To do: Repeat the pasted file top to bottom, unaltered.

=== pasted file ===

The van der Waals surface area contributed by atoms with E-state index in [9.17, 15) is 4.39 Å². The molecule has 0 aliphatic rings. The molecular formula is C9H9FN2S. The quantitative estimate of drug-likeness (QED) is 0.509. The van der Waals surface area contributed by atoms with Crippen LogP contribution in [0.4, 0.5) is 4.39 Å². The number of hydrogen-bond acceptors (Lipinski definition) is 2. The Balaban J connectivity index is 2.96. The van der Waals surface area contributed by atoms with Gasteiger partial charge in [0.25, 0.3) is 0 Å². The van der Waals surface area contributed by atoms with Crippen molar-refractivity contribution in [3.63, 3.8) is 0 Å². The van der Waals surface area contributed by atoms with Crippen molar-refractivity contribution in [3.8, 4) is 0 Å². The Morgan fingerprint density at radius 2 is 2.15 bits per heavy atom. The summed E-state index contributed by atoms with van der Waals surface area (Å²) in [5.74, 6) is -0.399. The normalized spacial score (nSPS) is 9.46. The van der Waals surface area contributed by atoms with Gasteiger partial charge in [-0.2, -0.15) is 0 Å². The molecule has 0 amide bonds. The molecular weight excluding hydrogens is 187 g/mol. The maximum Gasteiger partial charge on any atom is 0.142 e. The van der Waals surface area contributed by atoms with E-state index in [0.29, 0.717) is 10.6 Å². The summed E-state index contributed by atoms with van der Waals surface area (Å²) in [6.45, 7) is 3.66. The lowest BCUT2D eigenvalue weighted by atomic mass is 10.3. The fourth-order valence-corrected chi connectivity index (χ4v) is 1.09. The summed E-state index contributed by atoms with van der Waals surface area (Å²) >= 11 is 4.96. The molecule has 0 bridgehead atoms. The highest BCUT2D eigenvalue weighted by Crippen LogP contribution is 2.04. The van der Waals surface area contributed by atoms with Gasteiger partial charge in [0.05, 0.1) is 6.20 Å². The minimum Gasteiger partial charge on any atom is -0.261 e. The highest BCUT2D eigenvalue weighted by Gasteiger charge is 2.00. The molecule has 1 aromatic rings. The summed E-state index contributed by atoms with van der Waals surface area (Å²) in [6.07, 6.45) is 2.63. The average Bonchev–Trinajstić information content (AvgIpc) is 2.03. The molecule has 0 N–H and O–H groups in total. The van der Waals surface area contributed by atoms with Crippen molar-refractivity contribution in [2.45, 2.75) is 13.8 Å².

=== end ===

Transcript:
The van der Waals surface area contributed by atoms with E-state index in [9.17, 15) is 4.39 Å². The molecule has 0 aliphatic rings. The molecular formula is C9H9FN2S. The quantitative estimate of drug-likeness (QED) is 0.509. The van der Waals surface area contributed by atoms with Crippen LogP contribution in [0.4, 0.5) is 4.39 Å². The number of hydrogen-bond acceptors (Lipinski definition) is 2. The Balaban J connectivity index is 2.96. The van der Waals surface area contributed by atoms with Gasteiger partial charge in [0.25, 0.3) is 0 Å². The van der Waals surface area contributed by atoms with Crippen molar-refractivity contribution in [3.63, 3.8) is 0 Å². The van der Waals surface area contributed by atoms with Crippen molar-refractivity contribution in [3.8, 4) is 0 Å². The Morgan fingerprint density at radius 2 is 2.15 bits per heavy atom. The summed E-state index contributed by atoms with van der Waals surface area (Å²) in [5.74, 6) is -0.399. The normalized spacial score (nSPS) is 9.46. The van der Waals surface area contributed by atoms with Gasteiger partial charge in [-0.2, -0.15) is 0 Å². The molecule has 0 amide bonds. The molecular weight excluding hydrogens is 187 g/mol. The maximum Gasteiger partial charge on any atom is 0.142 e. The van der Waals surface area contributed by atoms with E-state index in [0.29, 0.717) is 10.6 Å². The summed E-state index contributed by atoms with van der Waals surface area (Å²) in [6.45, 7) is 3.66. The lowest BCUT2D eigenvalue weighted by atomic mass is 10.3. The fourth-order valence-corrected chi connectivity index (χ4v) is 1.09. The summed E-state index contributed by atoms with van der Waals surface area (Å²) >= 11 is 4.96. The molecule has 0 bridgehead atoms. The highest BCUT2D eigenvalue weighted by Crippen LogP contribution is 2.04. The van der Waals surface area contributed by atoms with Gasteiger partial charge in [0.05, 0.1) is 6.20 Å². The minimum Gasteiger partial charge on any atom is -0.261 e. The highest BCUT2D eigenvalue weighted by Gasteiger charge is 2.00. The molecule has 1 aromatic rings. The summed E-state index contributed by atoms with van der Waals surface area (Å²) in [6.07, 6.45) is 2.63. The average Bonchev–Trinajstić information content (AvgIpc) is 2.03. The molecule has 0 N–H and O–H groups in total. The van der Waals surface area contributed by atoms with Crippen molar-refractivity contribution in [2.45, 2.75) is 13.8 Å².